Objective: We examined the effects of subchronic treatment with milnacipran, a dual serotonin and noradrenaline reuptake inhibitors (SNRIs) and fluvoxamine, selective serotonin reuptake inhibitors (SSRI) in the OBX-induced hyperemotional behaviors and tryptophan hydroxylase (TPH), rate-limiting enzyme of 5-HT.

Materials And Methods: The olfactory bulbs were removed by suction. Drugs were administered p.o. once daily for 8 days beginning 14 days post-surgery. The hyperemotionality behaviors of OBX rats were measured by rating scale and in the elevated plus-maze test.

Results: OBX rats, after milnacipran or fluvoxamine treatment, showed significant decrease in the score of hyperemotional responses on 7th day as compared with vehicle-treated OBX rats. In addition, milnacipran and fluvoxamine in OBX rats respectively produced a significant increase in the percentage of time spent in and number of entries into open arms in the elevated plus maze test. Furthermore, when 5-HTnergic neuronal function was examined using antibodies against tryptophan hydroxylase (TPH) following the behavioral tests, fluvoxamine significantly reversed the loss of TPH-positive cells produced by OBX in the dorsal raphe.

Conclusion: We demonstrated that chronic treatment with milnacipran or fluvoxamine was effective to improve both the hyperemotional behavior and the loss of TPH-positive cells seen in OBX rats.
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http://dx.doi.org/10.1007/s00213-007-0699-xDOI Listing
May 2007

[The approaches in the discovery of antidepressants using affective disorder models].

Nihon Shinkei Seishin Yakurigaku Zasshi 2003 Apr;23(2):75-82

Department of Pathophysiology and Therapeutics, Hoshi University School of Pharmacy and Pharmaceutical Sciences, 2-4-41, Ebara, Shinagawa-ku, Tokyo, 142-8501 Japan.

With the recent appearance of SSRI and SNRI, medication options with respect to depression have broadened. However, patients displaying clear improvement with existing antidepressants still do not exceed about 60 percent of total patients. New types of therapeutic agent development are currently required. Conditions for the determination of new antidepressants are: 1) instantaneous medications displaying a high level of antidepressant action in the early stages of treatment and 2) medications displaying efficacy with respect to patients that are therapy-resistant. However, drug discovery using new animal models is critical as part of drug development of these types of antidepressants in addition to models used in the past such as the forced swim test. We adopted two animal models (olfactory bulbectomy model and conditioned fear stress (CFS) model) developed for pharmacological evaluation of antidepressants. It has been well known that olfactory bulbectomied rats display extreme emotional response (aggressiveness and anxiety). However the improvement of this response occurs following chronic but not acute antidepressant treatment. Thus, we used this model to evaluate the period of the manifestation of antidepressant action. Mice exhibited a marked suppression of motility when they were returned to the same environment in which they had previously received an electric foot shock. Thus, it is suggested that the CFS stress model may be a useful model for therapy-resistant depression due to the fact that motor suppression is not readily attenuated by antidepressant treatment. In this report, we provide an overview of the approaches in the discovery of new antidepressants using these affective disorder models.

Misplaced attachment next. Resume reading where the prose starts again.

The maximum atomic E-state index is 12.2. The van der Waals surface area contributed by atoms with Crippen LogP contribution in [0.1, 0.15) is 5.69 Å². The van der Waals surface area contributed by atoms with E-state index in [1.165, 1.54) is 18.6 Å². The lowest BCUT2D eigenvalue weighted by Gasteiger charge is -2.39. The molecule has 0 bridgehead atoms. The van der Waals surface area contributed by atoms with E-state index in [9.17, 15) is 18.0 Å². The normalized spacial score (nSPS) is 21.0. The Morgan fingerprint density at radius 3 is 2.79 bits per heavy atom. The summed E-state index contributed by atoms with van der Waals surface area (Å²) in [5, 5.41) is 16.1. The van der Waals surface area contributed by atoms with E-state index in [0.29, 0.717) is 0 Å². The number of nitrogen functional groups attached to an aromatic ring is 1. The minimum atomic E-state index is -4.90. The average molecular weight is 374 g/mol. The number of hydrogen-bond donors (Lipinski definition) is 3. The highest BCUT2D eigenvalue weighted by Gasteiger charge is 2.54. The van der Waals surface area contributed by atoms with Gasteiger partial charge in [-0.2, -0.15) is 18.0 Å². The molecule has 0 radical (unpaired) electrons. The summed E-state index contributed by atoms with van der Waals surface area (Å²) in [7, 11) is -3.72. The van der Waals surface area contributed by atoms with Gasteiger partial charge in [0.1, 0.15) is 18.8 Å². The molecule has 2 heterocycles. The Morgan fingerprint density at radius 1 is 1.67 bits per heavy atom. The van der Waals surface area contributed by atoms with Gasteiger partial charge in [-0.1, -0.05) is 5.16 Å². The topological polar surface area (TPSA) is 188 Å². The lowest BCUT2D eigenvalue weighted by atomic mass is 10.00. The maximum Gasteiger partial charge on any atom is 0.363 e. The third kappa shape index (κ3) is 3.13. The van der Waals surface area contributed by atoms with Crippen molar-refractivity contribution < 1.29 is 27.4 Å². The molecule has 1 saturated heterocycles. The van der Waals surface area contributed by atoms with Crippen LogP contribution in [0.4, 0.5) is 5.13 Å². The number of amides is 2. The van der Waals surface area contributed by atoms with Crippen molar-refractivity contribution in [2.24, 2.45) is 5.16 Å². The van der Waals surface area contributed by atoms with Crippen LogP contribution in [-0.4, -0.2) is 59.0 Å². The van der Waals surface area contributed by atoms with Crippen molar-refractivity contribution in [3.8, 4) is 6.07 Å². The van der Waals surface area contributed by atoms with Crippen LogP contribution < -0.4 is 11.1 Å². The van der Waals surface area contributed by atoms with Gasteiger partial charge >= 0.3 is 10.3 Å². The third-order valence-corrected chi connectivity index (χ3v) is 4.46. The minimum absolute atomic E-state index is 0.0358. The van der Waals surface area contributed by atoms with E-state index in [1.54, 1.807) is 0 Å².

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April 2003